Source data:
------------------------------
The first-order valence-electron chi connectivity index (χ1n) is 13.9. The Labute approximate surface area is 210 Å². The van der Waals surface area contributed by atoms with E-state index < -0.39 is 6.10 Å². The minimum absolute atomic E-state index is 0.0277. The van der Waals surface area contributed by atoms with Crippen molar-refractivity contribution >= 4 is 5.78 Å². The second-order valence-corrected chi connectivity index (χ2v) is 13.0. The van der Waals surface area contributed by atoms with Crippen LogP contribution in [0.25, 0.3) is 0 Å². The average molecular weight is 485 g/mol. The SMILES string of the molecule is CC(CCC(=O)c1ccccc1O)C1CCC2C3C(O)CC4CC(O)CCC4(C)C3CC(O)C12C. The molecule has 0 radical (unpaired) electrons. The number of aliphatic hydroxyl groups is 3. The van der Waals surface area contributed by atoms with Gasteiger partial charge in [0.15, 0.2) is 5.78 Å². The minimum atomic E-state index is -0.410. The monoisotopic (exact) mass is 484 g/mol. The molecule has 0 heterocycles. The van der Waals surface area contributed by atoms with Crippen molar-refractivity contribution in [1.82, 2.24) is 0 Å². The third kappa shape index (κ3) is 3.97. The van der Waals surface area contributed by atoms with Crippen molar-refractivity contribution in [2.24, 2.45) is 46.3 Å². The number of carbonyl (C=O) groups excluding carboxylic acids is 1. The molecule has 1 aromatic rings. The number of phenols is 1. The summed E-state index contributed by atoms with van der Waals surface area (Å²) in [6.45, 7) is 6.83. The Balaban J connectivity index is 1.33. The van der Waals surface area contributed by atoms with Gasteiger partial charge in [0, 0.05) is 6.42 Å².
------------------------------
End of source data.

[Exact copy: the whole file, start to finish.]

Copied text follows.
The first-order valence-electron chi connectivity index (χ1n) is 13.9. The Labute approximate surface area is 210 Å². The van der Waals surface area contributed by atoms with E-state index < -0.39 is 6.10 Å². The minimum absolute atomic E-state index is 0.0277. The van der Waals surface area contributed by atoms with Crippen molar-refractivity contribution >= 4 is 5.78 Å². The second-order valence-corrected chi connectivity index (χ2v) is 13.0. The van der Waals surface area contributed by atoms with Crippen LogP contribution in [0.25, 0.3) is 0 Å². The average molecular weight is 485 g/mol. The SMILES string of the molecule is CC(CCC(=O)c1ccccc1O)C1CCC2C3C(O)CC4CC(O)CCC4(C)C3CC(O)C12C. The molecule has 0 radical (unpaired) electrons. The number of aliphatic hydroxyl groups is 3. The van der Waals surface area contributed by atoms with Gasteiger partial charge in [0.15, 0.2) is 5.78 Å². The minimum atomic E-state index is -0.410. The monoisotopic (exact) mass is 484 g/mol. The molecule has 0 heterocycles. The van der Waals surface area contributed by atoms with Crippen molar-refractivity contribution in [1.82, 2.24) is 0 Å². The third kappa shape index (κ3) is 3.97. The van der Waals surface area contributed by atoms with Crippen molar-refractivity contribution in [2.24, 2.45) is 46.3 Å². The number of carbonyl (C=O) groups excluding carboxylic acids is 1. The molecule has 1 aromatic rings. The number of phenols is 1. The summed E-state index contributed by atoms with van der Waals surface area (Å²) in [6.45, 7) is 6.83. The Balaban J connectivity index is 1.33. The van der Waals surface area contributed by atoms with Gasteiger partial charge in [0, 0.05) is 6.42 Å².